In the mid- to late-1800s in Memphis, like the rest of the mid-south, wealthy landowners began to sell their property to be divided into smaller lots and residential subdivisions for profit. The Picardy Place subdivision, like its neighbor subdivision, Chickasaw Gardens, followed this trend. Similar to the Chickasaw Gardens subdivision, which was originally owned by Piggly Wiggly founder Clarence Saunders, the Picardy Place subdivision was once part of the property of a well-known public figure, James Chamberlain Jones. Jones, a former Governor of Tennessee, was born on April 20, 1809 near Nashville and was the first Governor to be born inside the state. He married Sarah Watson Munford of Danville, Kentucky in 1829 and began his life as a farmer in Nashville. During the next ten years, Jones became a lawyer and served in the Tennessee State House of Representatives despite lacking a formal education. In 1841 and again in 1843, he defeated James K. Polk, the future President of the United States, to become the youngest governor of Tennessee.

Memphis was growing at a faster rate than any other American city in the 1850s with three western rail routes converging in the city. The economy was thriving because of the growth of cotton and cottonseed oil mills along the Mississippi River. Jones bought a large expanse of land on the outskirts of town from Buckley Kimbrough on April 21, 1849. The farm fronted Poplar Avenue which at the time was called State Line Road. In the center of the property, Jones built "Homeplace," a comfortable home for his wife and their nine children and moved everyone to Memphis, Tennessee around 1850. Jones took a particular interest in railways and the benefits that their installation would have on Tennessee and the South. In Memphis, he had become a man of primary importance in the development of the city. He worked with other Memphis businessmen such as Robertson Topp, R. C. Brinkley and Sam Tate who were interested in getting the railroad into the "bluff city." The Memphis & Charleston Railroad was chartered in 1846. The stockholders made Jones president of the railroad in April of 1850. He briefly served as the President of the Memphis and Charleston Railroad before and while entering political office from 1851 to 1857 as a United States Senator. Senator Jones drove the last spike of the railroad from Memphis to Stevenson, Alabama in March of 1857.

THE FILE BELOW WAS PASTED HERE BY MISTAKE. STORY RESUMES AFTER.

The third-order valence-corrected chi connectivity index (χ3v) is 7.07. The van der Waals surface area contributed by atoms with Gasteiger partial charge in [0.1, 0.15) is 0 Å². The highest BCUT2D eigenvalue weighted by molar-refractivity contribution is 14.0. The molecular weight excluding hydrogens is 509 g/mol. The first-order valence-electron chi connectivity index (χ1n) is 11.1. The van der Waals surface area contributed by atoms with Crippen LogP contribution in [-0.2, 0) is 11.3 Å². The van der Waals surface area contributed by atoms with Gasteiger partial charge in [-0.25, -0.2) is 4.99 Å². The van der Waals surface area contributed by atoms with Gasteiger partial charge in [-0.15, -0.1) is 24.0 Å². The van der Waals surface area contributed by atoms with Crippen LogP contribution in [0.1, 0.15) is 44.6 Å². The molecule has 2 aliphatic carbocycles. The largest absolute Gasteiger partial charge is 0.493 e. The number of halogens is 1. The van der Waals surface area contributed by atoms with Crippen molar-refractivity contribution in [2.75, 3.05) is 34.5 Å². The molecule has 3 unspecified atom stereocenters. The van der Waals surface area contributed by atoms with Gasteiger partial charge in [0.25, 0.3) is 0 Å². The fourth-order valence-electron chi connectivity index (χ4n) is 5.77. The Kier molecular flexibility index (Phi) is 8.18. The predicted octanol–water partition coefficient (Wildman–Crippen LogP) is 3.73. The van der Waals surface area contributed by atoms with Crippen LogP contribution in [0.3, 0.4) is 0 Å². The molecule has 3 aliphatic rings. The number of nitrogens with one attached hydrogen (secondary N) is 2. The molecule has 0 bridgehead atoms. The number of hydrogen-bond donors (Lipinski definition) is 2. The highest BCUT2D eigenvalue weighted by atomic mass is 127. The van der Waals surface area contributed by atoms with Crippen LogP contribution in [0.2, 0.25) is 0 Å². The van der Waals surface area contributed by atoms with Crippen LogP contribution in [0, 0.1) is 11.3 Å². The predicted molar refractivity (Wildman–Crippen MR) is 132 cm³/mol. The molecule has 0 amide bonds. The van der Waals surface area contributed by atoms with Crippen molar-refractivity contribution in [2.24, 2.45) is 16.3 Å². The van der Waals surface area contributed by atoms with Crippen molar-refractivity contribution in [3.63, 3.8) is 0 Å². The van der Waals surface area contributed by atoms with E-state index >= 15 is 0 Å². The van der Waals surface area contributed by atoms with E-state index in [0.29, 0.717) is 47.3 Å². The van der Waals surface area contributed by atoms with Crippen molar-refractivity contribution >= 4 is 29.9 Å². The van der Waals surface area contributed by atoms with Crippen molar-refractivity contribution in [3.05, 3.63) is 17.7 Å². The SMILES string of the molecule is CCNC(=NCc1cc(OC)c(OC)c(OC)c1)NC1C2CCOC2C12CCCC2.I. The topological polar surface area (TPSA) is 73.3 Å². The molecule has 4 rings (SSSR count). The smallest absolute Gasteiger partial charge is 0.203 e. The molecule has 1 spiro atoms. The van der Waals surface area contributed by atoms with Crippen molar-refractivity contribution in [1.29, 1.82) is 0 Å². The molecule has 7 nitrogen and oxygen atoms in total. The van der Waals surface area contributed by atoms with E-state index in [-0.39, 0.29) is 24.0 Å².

During Senator Jones' terms in office, Memphis saw many grand houses built along the east side of downtown on the east and west axis thoroughfares. The cotton crops were bringing in fortunes for the community and for the cotton brokers. The added benefit of the railroad transportation continued to grow. In 1857, Jones's political career ended and it was commonly believed that his poor health throughout his life forced him not to seek re-election. His interests shifted fully from politics to railroad transportation. He was a prime mover in the merger of three projected railway lines. Jones had just had an attack of cholera, which he had suffered from all his life, when the merger was signed. Jones died on his farm on October 29, 1859.

Upon his death, Jones's wife, Sarah, became executor of his estate which included the deed to their farm. In 1870, she divided the majority of her land into fifteen lots to create the Sarah W. Jones Subdivision. A "Homestead Reserve" in the middle of the divided property remained under the ownership of the Jones Family. There were several roads indicated on the plat named after the family members. However, few of these lots sold immediately due, in part, to the Yellow Fever plagues which posed a worse problem than Reconstruction after the Civil War. The city suffered through epidemics in 1867, 1873, 1878, and 1879. Thousands of people died despite the heroic efforts of physicians, clergy, volunteers, and black militia units.

The declining property values and a generation of poor fiscal management pushed the city of Memphis into bankruptcy, resulting in the loss of the city's charter in 1879. The "Taxing District of Shelby County" - Memphis, revived and became a modern city. Frugal governmental spending ideas by the Taxing District of Shelby County repaid Memphis debts causing the state to restore the local home rule charter in 1893 with the return of economic growth and population. "Technology revolutionized urban life: electricity, trolleys, skyscrapers, artesian wells, sewage and sanitation facilities, and the automobile restructured Memphis lifestyles. Rural immigration and extensive annexation sent the city population past 100,000 by 1900."